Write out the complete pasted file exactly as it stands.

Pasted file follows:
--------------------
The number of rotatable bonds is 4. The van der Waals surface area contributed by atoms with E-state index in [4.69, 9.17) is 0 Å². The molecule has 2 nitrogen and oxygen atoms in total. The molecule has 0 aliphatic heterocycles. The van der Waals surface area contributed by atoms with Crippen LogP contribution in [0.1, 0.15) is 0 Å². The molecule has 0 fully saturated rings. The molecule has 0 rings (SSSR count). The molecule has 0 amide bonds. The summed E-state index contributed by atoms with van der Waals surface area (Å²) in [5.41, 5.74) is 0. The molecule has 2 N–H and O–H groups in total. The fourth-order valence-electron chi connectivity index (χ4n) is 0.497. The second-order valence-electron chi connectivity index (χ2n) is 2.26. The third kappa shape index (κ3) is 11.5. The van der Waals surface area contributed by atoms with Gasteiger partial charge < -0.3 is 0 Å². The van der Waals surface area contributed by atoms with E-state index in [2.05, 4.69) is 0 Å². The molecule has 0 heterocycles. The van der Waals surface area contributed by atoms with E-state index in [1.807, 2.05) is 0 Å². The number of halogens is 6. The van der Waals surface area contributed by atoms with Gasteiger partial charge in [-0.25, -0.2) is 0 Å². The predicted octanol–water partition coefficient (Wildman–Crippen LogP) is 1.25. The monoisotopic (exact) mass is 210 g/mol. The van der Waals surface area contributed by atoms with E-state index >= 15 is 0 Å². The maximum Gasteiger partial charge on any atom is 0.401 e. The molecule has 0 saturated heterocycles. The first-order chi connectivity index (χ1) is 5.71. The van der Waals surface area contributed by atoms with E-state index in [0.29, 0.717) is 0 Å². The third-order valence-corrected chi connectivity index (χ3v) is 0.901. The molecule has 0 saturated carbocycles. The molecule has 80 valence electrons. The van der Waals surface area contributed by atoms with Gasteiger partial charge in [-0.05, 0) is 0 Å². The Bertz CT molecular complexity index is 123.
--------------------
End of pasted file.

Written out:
The number of rotatable bonds is 4. The van der Waals surface area contributed by atoms with E-state index in [4.69, 9.17) is 0 Å². The molecule has 2 nitrogen and oxygen atoms in total. The molecule has 0 aliphatic heterocycles. The van der Waals surface area contributed by atoms with Crippen LogP contribution in [0.1, 0.15) is 0 Å². The molecule has 0 fully saturated rings. The molecule has 0 rings (SSSR count). The molecule has 0 amide bonds. The summed E-state index contributed by atoms with van der Waals surface area (Å²) in [5.41, 5.74) is 0. The molecule has 2 N–H and O–H groups in total. The fourth-order valence-electron chi connectivity index (χ4n) is 0.497. The second-order valence-electron chi connectivity index (χ2n) is 2.26. The third kappa shape index (κ3) is 11.5. The van der Waals surface area contributed by atoms with Gasteiger partial charge < -0.3 is 0 Å². The van der Waals surface area contributed by atoms with E-state index in [2.05, 4.69) is 0 Å². The molecule has 0 heterocycles. The van der Waals surface area contributed by atoms with E-state index in [1.807, 2.05) is 0 Å². The number of halogens is 6. The van der Waals surface area contributed by atoms with Gasteiger partial charge in [-0.25, -0.2) is 0 Å². The predicted octanol–water partition coefficient (Wildman–Crippen LogP) is 1.25. The monoisotopic (exact) mass is 210 g/mol. The van der Waals surface area contributed by atoms with E-state index >= 15 is 0 Å². The maximum Gasteiger partial charge on any atom is 0.401 e. The molecule has 0 saturated heterocycles. The first-order chi connectivity index (χ1) is 5.71. The van der Waals surface area contributed by atoms with E-state index in [0.29, 0.717) is 0 Å². The third-order valence-corrected chi connectivity index (χ3v) is 0.901. The molecule has 0 saturated carbocycles. The molecule has 80 valence electrons. The van der Waals surface area contributed by atoms with Gasteiger partial charge in [-0.05, 0) is 0 Å². The Bertz CT molecular complexity index is 123.